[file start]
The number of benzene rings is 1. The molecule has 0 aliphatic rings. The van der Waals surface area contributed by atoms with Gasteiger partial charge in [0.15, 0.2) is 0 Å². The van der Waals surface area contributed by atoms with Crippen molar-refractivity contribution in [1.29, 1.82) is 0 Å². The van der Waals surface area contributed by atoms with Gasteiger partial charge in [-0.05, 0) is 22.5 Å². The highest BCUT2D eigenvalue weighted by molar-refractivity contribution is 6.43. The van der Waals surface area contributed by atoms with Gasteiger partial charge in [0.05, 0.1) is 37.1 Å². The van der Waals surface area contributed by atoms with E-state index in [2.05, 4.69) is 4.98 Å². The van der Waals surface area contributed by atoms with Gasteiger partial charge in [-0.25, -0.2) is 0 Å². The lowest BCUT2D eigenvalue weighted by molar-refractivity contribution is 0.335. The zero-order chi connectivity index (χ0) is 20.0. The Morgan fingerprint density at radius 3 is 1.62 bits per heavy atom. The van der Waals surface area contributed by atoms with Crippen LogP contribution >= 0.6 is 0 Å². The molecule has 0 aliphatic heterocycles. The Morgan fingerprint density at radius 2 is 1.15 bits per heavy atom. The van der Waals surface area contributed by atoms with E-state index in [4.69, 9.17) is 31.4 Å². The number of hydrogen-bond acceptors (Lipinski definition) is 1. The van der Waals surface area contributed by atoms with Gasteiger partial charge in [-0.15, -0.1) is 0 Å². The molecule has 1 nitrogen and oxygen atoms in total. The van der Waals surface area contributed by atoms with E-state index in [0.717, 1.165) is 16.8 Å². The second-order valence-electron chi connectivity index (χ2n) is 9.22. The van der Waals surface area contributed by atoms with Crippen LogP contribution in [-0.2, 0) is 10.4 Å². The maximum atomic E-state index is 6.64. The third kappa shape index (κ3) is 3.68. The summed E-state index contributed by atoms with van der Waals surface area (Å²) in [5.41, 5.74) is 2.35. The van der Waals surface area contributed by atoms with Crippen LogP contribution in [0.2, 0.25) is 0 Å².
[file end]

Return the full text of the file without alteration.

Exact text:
The number of benzene rings is 1. The molecule has 0 aliphatic rings. The van der Waals surface area contributed by atoms with Gasteiger partial charge in [0.15, 0.2) is 0 Å². The van der Waals surface area contributed by atoms with Crippen molar-refractivity contribution in [1.29, 1.82) is 0 Å². The van der Waals surface area contributed by atoms with Gasteiger partial charge in [-0.05, 0) is 22.5 Å². The highest BCUT2D eigenvalue weighted by molar-refractivity contribution is 6.43. The van der Waals surface area contributed by atoms with Gasteiger partial charge in [0.05, 0.1) is 37.1 Å². The van der Waals surface area contributed by atoms with E-state index in [2.05, 4.69) is 4.98 Å². The van der Waals surface area contributed by atoms with Gasteiger partial charge in [-0.25, -0.2) is 0 Å². The lowest BCUT2D eigenvalue weighted by molar-refractivity contribution is 0.335. The zero-order chi connectivity index (χ0) is 20.0. The Morgan fingerprint density at radius 3 is 1.62 bits per heavy atom. The van der Waals surface area contributed by atoms with Crippen LogP contribution >= 0.6 is 0 Å². The molecule has 0 aliphatic heterocycles. The Morgan fingerprint density at radius 2 is 1.15 bits per heavy atom. The van der Waals surface area contributed by atoms with E-state index in [4.69, 9.17) is 31.4 Å². The number of hydrogen-bond acceptors (Lipinski definition) is 1. The van der Waals surface area contributed by atoms with Gasteiger partial charge in [-0.15, -0.1) is 0 Å². The molecule has 1 nitrogen and oxygen atoms in total. The van der Waals surface area contributed by atoms with E-state index in [0.717, 1.165) is 16.8 Å². The second-order valence-electron chi connectivity index (χ2n) is 9.22. The van der Waals surface area contributed by atoms with Crippen LogP contribution in [-0.2, 0) is 10.4 Å². The maximum atomic E-state index is 6.64. The third kappa shape index (κ3) is 3.68. The summed E-state index contributed by atoms with van der Waals surface area (Å²) in [5.41, 5.74) is 2.35. The van der Waals surface area contributed by atoms with Crippen LogP contribution in [0.2, 0.25) is 0 Å².